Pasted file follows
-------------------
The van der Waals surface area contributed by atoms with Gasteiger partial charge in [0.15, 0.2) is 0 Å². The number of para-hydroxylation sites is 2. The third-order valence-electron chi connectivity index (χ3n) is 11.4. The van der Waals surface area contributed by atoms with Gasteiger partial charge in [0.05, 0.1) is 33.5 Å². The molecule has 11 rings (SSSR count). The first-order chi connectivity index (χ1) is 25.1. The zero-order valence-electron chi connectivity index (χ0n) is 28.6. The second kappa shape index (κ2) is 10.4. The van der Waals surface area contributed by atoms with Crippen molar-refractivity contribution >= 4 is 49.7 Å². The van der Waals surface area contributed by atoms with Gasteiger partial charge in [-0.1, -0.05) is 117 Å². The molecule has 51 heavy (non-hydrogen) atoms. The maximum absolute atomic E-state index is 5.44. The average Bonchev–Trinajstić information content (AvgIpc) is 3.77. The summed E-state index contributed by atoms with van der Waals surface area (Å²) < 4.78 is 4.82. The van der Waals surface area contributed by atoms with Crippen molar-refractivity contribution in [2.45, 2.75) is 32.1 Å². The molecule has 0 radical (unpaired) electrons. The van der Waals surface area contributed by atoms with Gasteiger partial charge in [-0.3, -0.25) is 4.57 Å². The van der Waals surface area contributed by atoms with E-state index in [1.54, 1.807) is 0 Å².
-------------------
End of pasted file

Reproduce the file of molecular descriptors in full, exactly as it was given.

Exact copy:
The van der Waals surface area contributed by atoms with Gasteiger partial charge in [0.15, 0.2) is 0 Å². The number of para-hydroxylation sites is 2. The third-order valence-electron chi connectivity index (χ3n) is 11.4. The van der Waals surface area contributed by atoms with Gasteiger partial charge in [0.05, 0.1) is 33.5 Å². The molecule has 11 rings (SSSR count). The first-order chi connectivity index (χ1) is 25.1. The zero-order valence-electron chi connectivity index (χ0n) is 28.6. The second kappa shape index (κ2) is 10.4. The van der Waals surface area contributed by atoms with Crippen molar-refractivity contribution >= 4 is 49.7 Å². The van der Waals surface area contributed by atoms with Gasteiger partial charge in [-0.1, -0.05) is 117 Å². The molecule has 51 heavy (non-hydrogen) atoms. The maximum absolute atomic E-state index is 5.44. The average Bonchev–Trinajstić information content (AvgIpc) is 3.77. The summed E-state index contributed by atoms with van der Waals surface area (Å²) < 4.78 is 4.82. The van der Waals surface area contributed by atoms with Crippen molar-refractivity contribution in [2.45, 2.75) is 32.1 Å². The molecule has 0 radical (unpaired) electrons. The van der Waals surface area contributed by atoms with Gasteiger partial charge in [-0.3, -0.25) is 4.57 Å². The van der Waals surface area contributed by atoms with E-state index in [1.54, 1.807) is 0 Å².